Aug 2, 2006 (KHARTOUM) — At the crowded Beauty Queen parlour in Sudan’s capital Khartoum, beautician Selma Awa says she just cannot understand why so many of her clients want to get their skin lightened.
"One hundred percent of women who come here have it done," she said. "People think it’s prettier to look white. In my opinion, dark is prettier. I don’t know who they want to look like."
In many countries in Africa, the Middle East and Asia lighter-coloured skin is considered prettier and paler women are believed to be wealthier, more educated and more desirable.
This attitude has led to a boom in the use of skin-lightening products in Sudan, a vast country torn by war where skin colour also has political connotations.
Rasha Moussa, a maid, pulls some skin-whitening cream from her handbag.
"I use it on my face to make my face shine. The Sudanese see the light colour as better than dark. I think it’s a complex that we have," she said.
"People judge you here by your colour ... If they see me and someone else with lighter skin wearing the same clothes, they would say she is living a comfortable life and I’m a poor woman," she added.
Millions of women throughout Africa use creams and soaps containing chemicals, like hydroquinone, to lighten the colour of their skin. But the creams can cause long-term damage.
Dermatologists say prolonged use of hydroquinone and mercury-based products, also found in some creams, destroys the skin’s protective outer layer. Eventually the skin starts to burn, itch or blister, becomes extremely sensitive to sunlight and then turns even blacker than before.
Prolonged use can damage the nerves or even lead to kidney failure or skin cancer and so prove fatal.
"It’s a very bad problem here. It sometimes kills the patient ... It’s bad, bad news," said a doctor at a Khartoum hospital. He said the number of women coming to the dermatology department with problems caused by skin-whitening treatments had grown to at least one in four of all dermatology patients.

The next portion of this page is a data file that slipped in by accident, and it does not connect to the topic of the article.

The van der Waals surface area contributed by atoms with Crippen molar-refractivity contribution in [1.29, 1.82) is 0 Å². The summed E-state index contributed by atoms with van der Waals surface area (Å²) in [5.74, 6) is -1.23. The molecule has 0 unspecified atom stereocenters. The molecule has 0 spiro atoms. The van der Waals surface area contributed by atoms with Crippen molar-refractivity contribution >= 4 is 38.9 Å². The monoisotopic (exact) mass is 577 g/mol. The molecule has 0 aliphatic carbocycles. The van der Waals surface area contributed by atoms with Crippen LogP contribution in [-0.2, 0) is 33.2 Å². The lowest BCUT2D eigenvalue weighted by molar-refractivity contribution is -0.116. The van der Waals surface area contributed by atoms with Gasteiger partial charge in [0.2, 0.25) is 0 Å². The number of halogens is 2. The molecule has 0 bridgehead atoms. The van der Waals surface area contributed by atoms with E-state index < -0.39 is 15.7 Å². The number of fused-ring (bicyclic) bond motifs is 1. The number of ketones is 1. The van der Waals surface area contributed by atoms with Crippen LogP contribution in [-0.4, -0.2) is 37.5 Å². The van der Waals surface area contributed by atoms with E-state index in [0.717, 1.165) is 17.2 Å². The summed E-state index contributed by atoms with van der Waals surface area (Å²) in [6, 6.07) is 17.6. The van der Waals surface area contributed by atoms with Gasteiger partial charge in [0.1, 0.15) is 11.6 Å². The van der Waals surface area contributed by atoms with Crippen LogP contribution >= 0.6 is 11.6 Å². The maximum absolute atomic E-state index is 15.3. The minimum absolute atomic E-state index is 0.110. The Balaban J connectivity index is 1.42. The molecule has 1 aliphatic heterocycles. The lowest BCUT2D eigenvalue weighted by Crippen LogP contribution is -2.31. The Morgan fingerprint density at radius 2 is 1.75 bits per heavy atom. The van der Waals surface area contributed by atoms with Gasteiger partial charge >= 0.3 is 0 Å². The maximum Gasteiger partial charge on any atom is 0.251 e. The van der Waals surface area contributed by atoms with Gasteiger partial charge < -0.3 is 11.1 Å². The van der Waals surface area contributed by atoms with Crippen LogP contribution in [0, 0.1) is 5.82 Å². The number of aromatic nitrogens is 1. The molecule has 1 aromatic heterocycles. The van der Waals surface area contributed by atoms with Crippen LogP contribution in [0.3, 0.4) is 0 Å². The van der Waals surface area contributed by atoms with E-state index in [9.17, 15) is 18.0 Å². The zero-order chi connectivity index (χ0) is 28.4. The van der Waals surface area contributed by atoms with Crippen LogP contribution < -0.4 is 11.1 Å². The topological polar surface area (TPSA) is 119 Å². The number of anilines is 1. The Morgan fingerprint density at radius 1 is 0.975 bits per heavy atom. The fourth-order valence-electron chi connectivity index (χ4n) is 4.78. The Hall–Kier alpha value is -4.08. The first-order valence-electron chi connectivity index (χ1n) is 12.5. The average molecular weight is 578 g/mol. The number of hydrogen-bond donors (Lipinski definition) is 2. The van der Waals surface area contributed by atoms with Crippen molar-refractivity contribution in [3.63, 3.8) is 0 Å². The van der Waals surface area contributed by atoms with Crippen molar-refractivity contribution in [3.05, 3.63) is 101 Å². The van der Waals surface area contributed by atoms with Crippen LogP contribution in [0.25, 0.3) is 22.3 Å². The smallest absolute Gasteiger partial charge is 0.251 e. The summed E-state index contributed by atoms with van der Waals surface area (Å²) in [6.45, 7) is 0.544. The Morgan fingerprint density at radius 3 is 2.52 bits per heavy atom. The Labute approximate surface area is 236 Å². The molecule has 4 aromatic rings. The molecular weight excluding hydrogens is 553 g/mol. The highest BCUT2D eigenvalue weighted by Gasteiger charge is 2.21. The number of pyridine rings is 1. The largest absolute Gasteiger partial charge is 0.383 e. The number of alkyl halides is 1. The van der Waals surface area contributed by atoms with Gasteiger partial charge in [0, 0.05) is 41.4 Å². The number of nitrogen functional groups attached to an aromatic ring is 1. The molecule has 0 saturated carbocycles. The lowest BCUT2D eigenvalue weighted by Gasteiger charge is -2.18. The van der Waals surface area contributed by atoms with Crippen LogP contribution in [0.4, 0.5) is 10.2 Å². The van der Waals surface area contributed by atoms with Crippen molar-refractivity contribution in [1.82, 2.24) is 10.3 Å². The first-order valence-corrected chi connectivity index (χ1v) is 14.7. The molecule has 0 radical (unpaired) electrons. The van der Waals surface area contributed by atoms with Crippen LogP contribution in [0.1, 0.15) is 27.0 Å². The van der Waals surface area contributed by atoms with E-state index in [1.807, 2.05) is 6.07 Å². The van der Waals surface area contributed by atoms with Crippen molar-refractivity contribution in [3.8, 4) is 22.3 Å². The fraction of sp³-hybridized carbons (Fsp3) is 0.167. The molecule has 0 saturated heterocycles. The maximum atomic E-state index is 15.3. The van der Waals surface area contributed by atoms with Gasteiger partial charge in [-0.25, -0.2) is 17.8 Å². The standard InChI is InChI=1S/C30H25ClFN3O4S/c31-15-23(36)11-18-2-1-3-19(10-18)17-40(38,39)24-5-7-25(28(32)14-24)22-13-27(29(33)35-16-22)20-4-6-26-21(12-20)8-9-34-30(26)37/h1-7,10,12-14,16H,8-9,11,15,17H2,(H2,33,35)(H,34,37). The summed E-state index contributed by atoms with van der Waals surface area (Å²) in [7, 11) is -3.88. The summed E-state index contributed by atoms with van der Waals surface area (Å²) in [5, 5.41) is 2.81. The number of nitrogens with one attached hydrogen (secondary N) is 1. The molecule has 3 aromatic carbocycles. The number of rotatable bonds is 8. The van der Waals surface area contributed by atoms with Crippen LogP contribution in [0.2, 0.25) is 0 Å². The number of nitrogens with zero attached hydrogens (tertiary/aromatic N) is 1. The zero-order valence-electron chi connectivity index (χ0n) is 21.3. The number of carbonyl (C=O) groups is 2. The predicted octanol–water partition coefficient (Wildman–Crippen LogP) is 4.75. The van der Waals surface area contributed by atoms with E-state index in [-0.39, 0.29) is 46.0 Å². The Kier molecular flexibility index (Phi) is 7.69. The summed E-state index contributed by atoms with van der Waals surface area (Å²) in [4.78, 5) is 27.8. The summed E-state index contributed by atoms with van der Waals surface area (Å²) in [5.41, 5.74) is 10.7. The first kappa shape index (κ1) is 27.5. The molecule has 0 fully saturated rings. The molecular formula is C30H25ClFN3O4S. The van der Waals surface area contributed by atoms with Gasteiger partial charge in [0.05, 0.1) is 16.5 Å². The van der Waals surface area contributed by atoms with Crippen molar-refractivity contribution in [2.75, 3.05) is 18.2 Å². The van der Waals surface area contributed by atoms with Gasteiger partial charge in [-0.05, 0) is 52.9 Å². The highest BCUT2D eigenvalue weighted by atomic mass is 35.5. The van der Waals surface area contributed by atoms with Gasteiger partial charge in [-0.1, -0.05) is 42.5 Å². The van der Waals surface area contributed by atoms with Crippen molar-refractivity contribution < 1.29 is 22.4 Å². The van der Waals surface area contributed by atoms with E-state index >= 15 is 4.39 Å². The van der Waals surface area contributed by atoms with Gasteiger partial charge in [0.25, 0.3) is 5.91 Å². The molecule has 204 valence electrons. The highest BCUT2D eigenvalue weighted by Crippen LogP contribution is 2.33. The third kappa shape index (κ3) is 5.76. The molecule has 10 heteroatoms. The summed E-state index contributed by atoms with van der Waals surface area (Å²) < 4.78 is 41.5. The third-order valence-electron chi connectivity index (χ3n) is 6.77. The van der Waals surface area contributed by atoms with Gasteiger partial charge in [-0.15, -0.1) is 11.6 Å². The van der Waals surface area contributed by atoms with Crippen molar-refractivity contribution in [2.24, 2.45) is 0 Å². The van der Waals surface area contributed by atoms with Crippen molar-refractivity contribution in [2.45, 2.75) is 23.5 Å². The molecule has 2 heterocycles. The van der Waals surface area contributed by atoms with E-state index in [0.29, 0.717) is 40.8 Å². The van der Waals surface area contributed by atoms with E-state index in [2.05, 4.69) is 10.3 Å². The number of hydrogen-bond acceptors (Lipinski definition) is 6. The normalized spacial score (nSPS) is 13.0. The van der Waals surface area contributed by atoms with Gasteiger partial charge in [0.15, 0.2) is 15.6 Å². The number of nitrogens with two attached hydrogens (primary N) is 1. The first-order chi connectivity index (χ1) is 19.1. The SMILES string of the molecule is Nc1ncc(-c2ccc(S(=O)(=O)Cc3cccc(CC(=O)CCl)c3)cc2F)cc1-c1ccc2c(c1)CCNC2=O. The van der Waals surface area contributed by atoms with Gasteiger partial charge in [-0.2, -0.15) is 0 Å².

In Khartoum, skin-whitening creams are displayed prominently in stores and on roadside adverts. Products advertised on Arab television channels promise the creams will also make a woman more confident and glamorous.
In one advert, a previously unremarkable female television presenter delivers a stunning report after using whitening cream. Her handsome male colleague, who has previously ignored her, says: "You were great. What are you doing at four?"
In another, a singer leaves the stage with stage fright but returns after lightening her skin and performs wonderfully.
At the Modern Style bridal store, an array of skin-whitening creams adorn the front desk. Next door, a photography studio displays wedding portraits of women with very pale skin.
Modern Style’s Egyptian owner Samira Magar tied the growing preference for white wedding dresses, which are not traditional in Sudan, to the desire for pale skin.
"More Sudanese are getting white wedding dresses, so they want to look like Egyptians and Europeans," she said.
"I think it’s an inferiority complex. They think that if they’re white in colour, they are more beautiful," she added.
Magar said some women had resorted to mercury and harsh prescription creams not meant for cosmetic use, leaving their faces disfigured on their wedding day.
Natural methods of skin whitening have been used for centuries, Magar said, but in Sudan the use of chemicals began in the 1980s and has thrived since.
The doctor at the Khartoum hospital, who declined to be named, said the creams now used can cause irritation and infection, blotching, eczema, and that most contain steroids.
The doctor said that rather than ask why women use the creams, men should be asked why they prefer pale skin.
"Here, all men want to sit with or marry a woman with light skin. If any man wants to marry, he says the first choice is for a woman with light skin ... Why is this?"
While a tan can be seen as something of a status symbol in the West, darker skin marks out women in Africa, the Middle East and Asia as poorer people who have no choice but to toil under the hot sun.
In Sudan, Africa’s biggest country, over two decades of civil war between lighter-skinned northerners and darker southerners has given skin tone more sinister connotations, and the meaning of the various shades is nuanced.
Northerners, who are mainly Muslims and claim Arab lineage, have traditionally held power. A north-south coalition government now shares power after a peace deal last year.
During civil strife, skin tone often meant the difference between life and death. Southerners, traditionally Christian or animist, complain of prejudice against them in everyday life, and some northerners privately claim superiority over their darker and non-Arab countrymen.